Rogers, who will turn 80 in December, would be a strong favorite to easily win his 20th term. He has $1 million in his campaign treasury, and he hasn’t had a serious challenger in years.

Still, he won’t be as prominent in the insular world of Capitol clout-watchers. “He hit the pinnacle,” said Steve Ellis, vice president of Taxpayers for Common Sense, a government watchdog group that’s often criticized programs Rogers has supported.

“That’s the reason a lot of lawmakers retire after their chairmanship,” Ellis said.

Smoot said that wasn’t the case with Rogers. “Any speculation that he is stepping down is patently false,” she said.

In just a year, Rogers went from chairman of the committee that controls big chunks of government spending to being “another subcommittee chair,” Ellis said.

As a result, Rogers may be less able to protect the Appalachian Regional Commission, a 50-year-old body that’s brought improved highways, education and job training opportunities to eastern Kentucky and a dozen other Appalachian states.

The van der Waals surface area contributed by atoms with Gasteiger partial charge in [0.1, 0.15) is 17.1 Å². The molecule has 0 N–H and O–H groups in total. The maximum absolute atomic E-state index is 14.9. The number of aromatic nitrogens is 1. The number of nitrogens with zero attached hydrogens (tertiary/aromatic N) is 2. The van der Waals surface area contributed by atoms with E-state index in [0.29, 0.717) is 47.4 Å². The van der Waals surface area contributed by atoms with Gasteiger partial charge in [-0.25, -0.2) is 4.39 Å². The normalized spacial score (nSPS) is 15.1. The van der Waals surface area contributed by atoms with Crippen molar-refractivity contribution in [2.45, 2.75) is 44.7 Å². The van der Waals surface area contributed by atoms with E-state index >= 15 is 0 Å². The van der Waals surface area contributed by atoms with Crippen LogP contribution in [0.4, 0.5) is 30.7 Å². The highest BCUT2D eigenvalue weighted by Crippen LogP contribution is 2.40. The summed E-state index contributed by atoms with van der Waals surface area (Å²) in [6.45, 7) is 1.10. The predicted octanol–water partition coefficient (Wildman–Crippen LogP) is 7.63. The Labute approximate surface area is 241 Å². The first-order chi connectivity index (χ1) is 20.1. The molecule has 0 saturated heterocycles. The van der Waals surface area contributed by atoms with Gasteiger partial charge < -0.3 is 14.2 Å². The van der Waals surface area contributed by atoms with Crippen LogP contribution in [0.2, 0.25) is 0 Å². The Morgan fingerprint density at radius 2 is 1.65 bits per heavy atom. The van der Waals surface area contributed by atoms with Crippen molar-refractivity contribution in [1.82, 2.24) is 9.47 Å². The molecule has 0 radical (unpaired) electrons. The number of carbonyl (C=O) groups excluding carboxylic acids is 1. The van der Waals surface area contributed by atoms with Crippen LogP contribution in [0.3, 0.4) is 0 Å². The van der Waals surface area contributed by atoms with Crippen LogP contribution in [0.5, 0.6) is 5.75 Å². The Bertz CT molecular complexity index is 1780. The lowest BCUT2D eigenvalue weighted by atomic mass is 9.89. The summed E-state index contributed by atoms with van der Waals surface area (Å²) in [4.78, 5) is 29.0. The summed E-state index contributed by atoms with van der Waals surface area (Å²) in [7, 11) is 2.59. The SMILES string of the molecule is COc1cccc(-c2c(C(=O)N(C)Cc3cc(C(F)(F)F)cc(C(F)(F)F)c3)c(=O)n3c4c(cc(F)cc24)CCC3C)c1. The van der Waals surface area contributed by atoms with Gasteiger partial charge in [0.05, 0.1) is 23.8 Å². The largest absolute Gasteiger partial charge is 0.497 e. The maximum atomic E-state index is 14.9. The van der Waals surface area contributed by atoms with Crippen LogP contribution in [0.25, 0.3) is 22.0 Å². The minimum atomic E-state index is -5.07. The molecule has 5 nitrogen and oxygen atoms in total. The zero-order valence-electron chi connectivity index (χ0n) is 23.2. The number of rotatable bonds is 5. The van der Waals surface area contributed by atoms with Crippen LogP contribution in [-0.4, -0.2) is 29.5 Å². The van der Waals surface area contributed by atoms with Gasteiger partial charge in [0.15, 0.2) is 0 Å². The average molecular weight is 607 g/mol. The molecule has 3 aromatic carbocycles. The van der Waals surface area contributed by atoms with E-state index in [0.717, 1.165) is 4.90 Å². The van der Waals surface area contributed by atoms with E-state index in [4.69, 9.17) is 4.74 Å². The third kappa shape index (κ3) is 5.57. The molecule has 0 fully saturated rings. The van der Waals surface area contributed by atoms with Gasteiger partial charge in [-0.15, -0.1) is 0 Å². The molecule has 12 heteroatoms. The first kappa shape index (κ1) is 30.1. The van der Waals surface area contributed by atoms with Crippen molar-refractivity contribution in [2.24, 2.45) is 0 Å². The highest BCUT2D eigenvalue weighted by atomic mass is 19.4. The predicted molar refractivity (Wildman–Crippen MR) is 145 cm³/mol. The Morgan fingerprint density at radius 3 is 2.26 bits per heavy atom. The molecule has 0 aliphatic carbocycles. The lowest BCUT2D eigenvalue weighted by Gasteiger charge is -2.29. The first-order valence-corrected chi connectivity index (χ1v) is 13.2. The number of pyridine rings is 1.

Trump’s budget blueprint proposes to end funding for the commission. Though lawmakers aren’t likely to agree to kill it, the new appropriations chairman, Rep. Rodney Frelinghuysen, is from New Jersey, and the program isn’t as meaningful to his district as it is to Rogers’.

“As chairman, he could have protected it,” Ellis said of Rogers. “He’s not quite in that position right now.”

Rogers is also unlikely to bring the same level of federal dollars back to his district as he did in the past. He secured more than $100 million in earmarks, or specially designated government-funded projects, over 15 years to build Interstate 66 through his hometown of Somerset.

So far, only a 4-mile segment has been completed, and states surrounding Kentucky gave up on their plans to build the road long ago.

The moderator of a discussion last week with White House adviser Cohn noted that Rogers’ district had “the most beautiful highways in the world” where “unfortunately, there are no people.”